We hope, this article, Beta Particle, helps you. If so, give us a like in the sidebar. Main purpose of this website is to help the public to learn some interesting and important information about radiation and dosimeters.

What is Nature of Interaction of Beta Radiation with Matter – Definition

Nature of an interaction of a beta radiation with matter is different from the alpha radiation, despite the fact that beta particles are also charged particles. Radiation Dosimetry

Nature of Interaction of Beta Radiation with Matter

Summary of types of interactions:

  • Inelastic collisions with atomic electrons (Excitation and Ionization)
  • Elastic scattering off nuclei
  • Bremsstrahlung.
  • Cherenkov radiation.
  • Annihilation (only positrons)
Comparison of particles in a cloud chamber.
Comparison of particles in a cloud chamber. Source: wikipedia.org

Nature of an interaction of a beta radiation with matter is different from the alpha radiation, despite the fact that beta particles are also charged particles. In comparison with alpha particles, beta particles have much lower mass and they reach mostly relativistic energies.  Their mass is equal to the mass of the orbital electrons with which they are interacting and unlike the alpha particle a much larger fraction of its kinetic energy can be lost in a single interaction. Since the beta particles mostly reach relativistic energies, the nonrelativistic Bethe formula cannot be used. For high energy electrons an similar expression has also been derived by Bethe to describe the specific energy loss due to excitation and ionization (the “collisional losses”).

Modified Bethe formula for beta particles.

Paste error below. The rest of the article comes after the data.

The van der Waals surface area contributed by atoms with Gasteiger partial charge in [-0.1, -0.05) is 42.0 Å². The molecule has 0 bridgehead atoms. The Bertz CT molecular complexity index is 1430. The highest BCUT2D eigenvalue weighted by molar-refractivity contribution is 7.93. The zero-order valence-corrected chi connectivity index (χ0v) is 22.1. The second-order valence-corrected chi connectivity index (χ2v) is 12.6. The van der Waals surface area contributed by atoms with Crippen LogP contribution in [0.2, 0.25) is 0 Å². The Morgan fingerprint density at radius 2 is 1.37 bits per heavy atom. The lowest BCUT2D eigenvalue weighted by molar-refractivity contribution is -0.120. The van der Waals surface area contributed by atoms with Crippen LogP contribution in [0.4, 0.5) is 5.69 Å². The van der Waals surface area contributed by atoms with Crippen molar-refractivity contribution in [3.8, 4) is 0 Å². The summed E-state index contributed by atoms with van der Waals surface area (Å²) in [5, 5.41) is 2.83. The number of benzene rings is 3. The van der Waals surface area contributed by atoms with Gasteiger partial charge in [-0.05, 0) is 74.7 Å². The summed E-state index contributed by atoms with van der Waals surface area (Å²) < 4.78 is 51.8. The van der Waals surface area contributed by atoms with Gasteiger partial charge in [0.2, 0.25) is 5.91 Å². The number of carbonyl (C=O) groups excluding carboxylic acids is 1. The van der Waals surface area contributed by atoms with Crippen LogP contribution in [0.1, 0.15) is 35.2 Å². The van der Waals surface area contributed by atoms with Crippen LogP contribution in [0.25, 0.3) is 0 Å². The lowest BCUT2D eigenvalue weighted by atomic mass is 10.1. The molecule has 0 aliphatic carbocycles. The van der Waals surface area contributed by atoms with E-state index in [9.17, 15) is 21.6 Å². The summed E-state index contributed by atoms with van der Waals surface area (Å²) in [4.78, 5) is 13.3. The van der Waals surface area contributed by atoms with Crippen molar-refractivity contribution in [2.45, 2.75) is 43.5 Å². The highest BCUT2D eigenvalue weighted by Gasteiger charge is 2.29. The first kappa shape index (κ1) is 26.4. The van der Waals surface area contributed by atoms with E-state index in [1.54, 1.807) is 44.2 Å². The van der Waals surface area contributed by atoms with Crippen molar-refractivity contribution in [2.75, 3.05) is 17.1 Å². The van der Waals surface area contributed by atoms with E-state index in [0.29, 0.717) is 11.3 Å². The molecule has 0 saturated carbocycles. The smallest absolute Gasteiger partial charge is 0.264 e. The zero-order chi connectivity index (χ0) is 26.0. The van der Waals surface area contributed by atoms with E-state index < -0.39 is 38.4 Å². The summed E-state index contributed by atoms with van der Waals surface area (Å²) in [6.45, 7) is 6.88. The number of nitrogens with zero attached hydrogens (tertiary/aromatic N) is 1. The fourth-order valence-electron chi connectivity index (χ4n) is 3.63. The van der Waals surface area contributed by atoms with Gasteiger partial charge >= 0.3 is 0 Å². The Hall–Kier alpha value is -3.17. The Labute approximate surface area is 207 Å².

Modified Bethe formula for beta particles.

Moreover, beta particles can interact via electron-nuclear interaction (elastic scattering off nuclei), which can significantly change the direction of beta particle. Therefore their path is not so straightforward. The beta particles follow a very zig-zag path through absorbing material, this resulting path of particle is longer than the linear penetration (range) into the material.

Beta particles also differ from other heavy charged particles in the fraction of energy lost by radiative process known as the bremsstrahlung. From classical theory, when a charged particle is accelerated or decelerated, it must radiate energy and the deceleration radiation is known as the bremsstrahlung (“braking radiation”).

There is another mechanism by which beta particles loss energy via production of electromagnetic radiation. When the beta particle moves faster than the speed of light (phase velocity) in the material it generates a shock wave of electromagnetic radiation known as the Cherenkov radiation.

Positrons interact similarly with matter when they are energetic. But when the positron comes to rest, it interacts with a negatively charged electron, resulting in the annihilation of the electron-positron pair.